Lahore Literary Festival: ‘Anthems of resistance in poetry centuries old’

Poets have their own way to express their feeling of confrontation of tyranny

Muhammad Shahzad February 26, 2018
Poetry was discussed at the Lahore Literary Festival PHOTO: STOCK

LAHORE: The theme of resistance in poetry is centuries old and poets had their own symbols and ways to express the anthems of resistance throughout history.

Intellectuals, thinkers, writers and poets expressed these views at a session “Mazahmati Shairi” (poetry of resistance) held at Alhamra Hall on the second day of Lahore Literary Festival (LLF) on Sunday. The speakers included famous Pakistani feminist, author and poetess Kishwar Naheed, while it was moderated by Dr Azra Raza, a professor of medicine at Columbia University.

In the opening comments of the session, Raza said the theme of resistance in poetry has been centuries old. “Poets have their own way to express this feeling of resistance.” Quoting poet Bahdar Jaan Hilm from Hyderabad Deccan during the time of Mughal rulers, she said it was very difficult to criticise the monarchs of that time. The poet wrote a Bhajan to express and register his protest. The Bhajan carried the protest in an implicit and hidden way and the poetry was recited at a temple.

Taking the debate further, Dr Raza said every poet had his/her own unique form and way of protest. “Jalib, Faraz and Faiz, each one of them had their own unique style. Similarly, Malamati poets had their own style.” She also read out a few verses of resistance poetry of different poets including Habib Jalib, Ahmad Faraz and Kaifi Azami.

Dr Raza said Kishwar Naheed’s name was synonymous with the poetry of resistance because she had passed through difficult times throughout her life and this played a pivotal role in shaping her poetry. On a lighter note, Raza commented that even her (Naheed’s) birth was a problem as she was the fifth child of her parents. She saw her mother participating in Pakistan movement. When she grew up a little, she saw horrors associated with partition.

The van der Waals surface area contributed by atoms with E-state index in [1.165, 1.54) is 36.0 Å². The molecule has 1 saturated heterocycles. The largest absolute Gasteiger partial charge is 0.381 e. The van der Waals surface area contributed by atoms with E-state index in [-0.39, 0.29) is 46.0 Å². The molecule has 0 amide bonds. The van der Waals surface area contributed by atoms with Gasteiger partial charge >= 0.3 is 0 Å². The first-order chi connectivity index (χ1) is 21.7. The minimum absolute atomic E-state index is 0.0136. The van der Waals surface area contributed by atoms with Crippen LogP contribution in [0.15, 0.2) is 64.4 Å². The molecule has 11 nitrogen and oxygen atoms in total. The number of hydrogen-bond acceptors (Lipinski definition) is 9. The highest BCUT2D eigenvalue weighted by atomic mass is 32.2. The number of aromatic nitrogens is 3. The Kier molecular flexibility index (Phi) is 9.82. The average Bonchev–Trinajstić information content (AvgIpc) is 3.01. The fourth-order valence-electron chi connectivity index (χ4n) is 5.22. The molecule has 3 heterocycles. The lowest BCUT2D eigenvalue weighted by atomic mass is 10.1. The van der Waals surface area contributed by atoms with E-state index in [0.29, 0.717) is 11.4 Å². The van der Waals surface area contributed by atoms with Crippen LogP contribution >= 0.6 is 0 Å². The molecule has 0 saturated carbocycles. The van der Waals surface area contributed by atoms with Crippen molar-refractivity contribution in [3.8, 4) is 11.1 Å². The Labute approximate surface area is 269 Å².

Naheed herself recalls that “After a few years, a martial law was imposed. After a decade another martial law was imposed and so on. Then we became a ‘martial law race’.

She saw a lot of ups and downs in her life. She went through torture and also received lashes. In all these ups and down, she read a lot about to live in this small life. After all these readings, she reached out to a single word that she thought was needed to live in this life. The word was “peace”, she added.

She read out her a recent one poem, “Zainab ki kahani”. “I went to visit Zainab’s house in Kasur and when I saw her notebook with words “Main Zainab Hoon” on it. And then I wrote the whole poem after feeling her pain and suffering she must have gone through at the hands of her murderer,” she recalled. Naheed also mentioned another of her poems called “Tender Notice”. She said this poem was written in the context of recent discussions about the deployment of Pakistani army at Saudi Arabia. She quoted another poem “Swat ka Noha”. “I went to Sawat and saw what all happened there with my own eyes before writing the poem,” she added.

Quoting work of another writer, Iftikhar Arif, she said that even those who wanted to ignore these things could not do so. Whoever, looked down or around itself would find it and would be affected by it and she was also affected by it, she added.

Published in The Express Tribune, February 26th, 2018.

Facebook Conversations